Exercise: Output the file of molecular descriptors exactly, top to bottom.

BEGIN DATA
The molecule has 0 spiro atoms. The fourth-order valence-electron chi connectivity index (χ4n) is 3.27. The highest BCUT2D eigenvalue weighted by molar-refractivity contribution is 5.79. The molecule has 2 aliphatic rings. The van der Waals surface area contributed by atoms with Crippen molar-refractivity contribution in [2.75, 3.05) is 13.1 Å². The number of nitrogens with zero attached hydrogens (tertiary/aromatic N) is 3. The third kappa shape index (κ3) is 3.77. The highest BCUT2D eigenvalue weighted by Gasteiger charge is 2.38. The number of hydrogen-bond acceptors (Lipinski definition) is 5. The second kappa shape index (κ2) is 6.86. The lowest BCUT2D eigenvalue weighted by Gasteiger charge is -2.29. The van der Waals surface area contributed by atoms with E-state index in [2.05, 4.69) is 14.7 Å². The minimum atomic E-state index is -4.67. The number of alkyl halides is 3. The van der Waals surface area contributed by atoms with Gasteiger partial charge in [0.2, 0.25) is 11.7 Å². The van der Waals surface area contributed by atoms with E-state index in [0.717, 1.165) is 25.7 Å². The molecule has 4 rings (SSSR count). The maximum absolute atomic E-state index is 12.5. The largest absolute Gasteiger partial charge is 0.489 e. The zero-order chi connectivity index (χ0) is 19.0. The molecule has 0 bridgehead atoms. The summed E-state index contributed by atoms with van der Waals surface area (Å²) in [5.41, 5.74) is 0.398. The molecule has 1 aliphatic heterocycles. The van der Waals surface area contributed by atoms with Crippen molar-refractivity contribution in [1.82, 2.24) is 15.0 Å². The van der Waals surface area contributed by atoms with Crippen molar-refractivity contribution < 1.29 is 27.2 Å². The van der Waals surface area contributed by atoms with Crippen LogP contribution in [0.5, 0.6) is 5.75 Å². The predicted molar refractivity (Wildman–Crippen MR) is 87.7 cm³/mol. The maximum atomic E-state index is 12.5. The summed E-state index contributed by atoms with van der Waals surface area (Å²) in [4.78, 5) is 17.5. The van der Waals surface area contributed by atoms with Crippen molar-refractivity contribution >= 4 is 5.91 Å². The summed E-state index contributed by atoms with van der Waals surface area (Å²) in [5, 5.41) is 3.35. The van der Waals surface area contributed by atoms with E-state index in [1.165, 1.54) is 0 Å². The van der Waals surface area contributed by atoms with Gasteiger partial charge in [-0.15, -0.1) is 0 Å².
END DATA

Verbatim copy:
The molecule has 0 spiro atoms. The fourth-order valence-electron chi connectivity index (χ4n) is 3.27. The highest BCUT2D eigenvalue weighted by molar-refractivity contribution is 5.79. The molecule has 2 aliphatic rings. The van der Waals surface area contributed by atoms with Crippen molar-refractivity contribution in [2.75, 3.05) is 13.1 Å². The number of nitrogens with zero attached hydrogens (tertiary/aromatic N) is 3. The third kappa shape index (κ3) is 3.77. The highest BCUT2D eigenvalue weighted by Gasteiger charge is 2.38. The number of hydrogen-bond acceptors (Lipinski definition) is 5. The second kappa shape index (κ2) is 6.86. The lowest BCUT2D eigenvalue weighted by Gasteiger charge is -2.29. The van der Waals surface area contributed by atoms with E-state index in [2.05, 4.69) is 14.7 Å². The minimum atomic E-state index is -4.67. The number of alkyl halides is 3. The van der Waals surface area contributed by atoms with Gasteiger partial charge in [0.2, 0.25) is 11.7 Å². The van der Waals surface area contributed by atoms with E-state index in [0.717, 1.165) is 25.7 Å². The molecule has 4 rings (SSSR count). The maximum absolute atomic E-state index is 12.5. The largest absolute Gasteiger partial charge is 0.489 e. The zero-order chi connectivity index (χ0) is 19.0. The molecule has 0 bridgehead atoms. The summed E-state index contributed by atoms with van der Waals surface area (Å²) in [5.41, 5.74) is 0.398. The molecule has 1 aliphatic heterocycles. The van der Waals surface area contributed by atoms with Crippen molar-refractivity contribution in [1.82, 2.24) is 15.0 Å². The van der Waals surface area contributed by atoms with Crippen molar-refractivity contribution < 1.29 is 27.2 Å². The van der Waals surface area contributed by atoms with Crippen LogP contribution in [0.5, 0.6) is 5.75 Å². The predicted molar refractivity (Wildman–Crippen MR) is 87.7 cm³/mol. The maximum atomic E-state index is 12.5. The summed E-state index contributed by atoms with van der Waals surface area (Å²) in [4.78, 5) is 17.5. The van der Waals surface area contributed by atoms with Crippen molar-refractivity contribution >= 4 is 5.91 Å². The summed E-state index contributed by atoms with van der Waals surface area (Å²) in [5, 5.41) is 3.35. The van der Waals surface area contributed by atoms with E-state index in [1.165, 1.54) is 0 Å². The van der Waals surface area contributed by atoms with Gasteiger partial charge in [-0.15, -0.1) is 0 Å².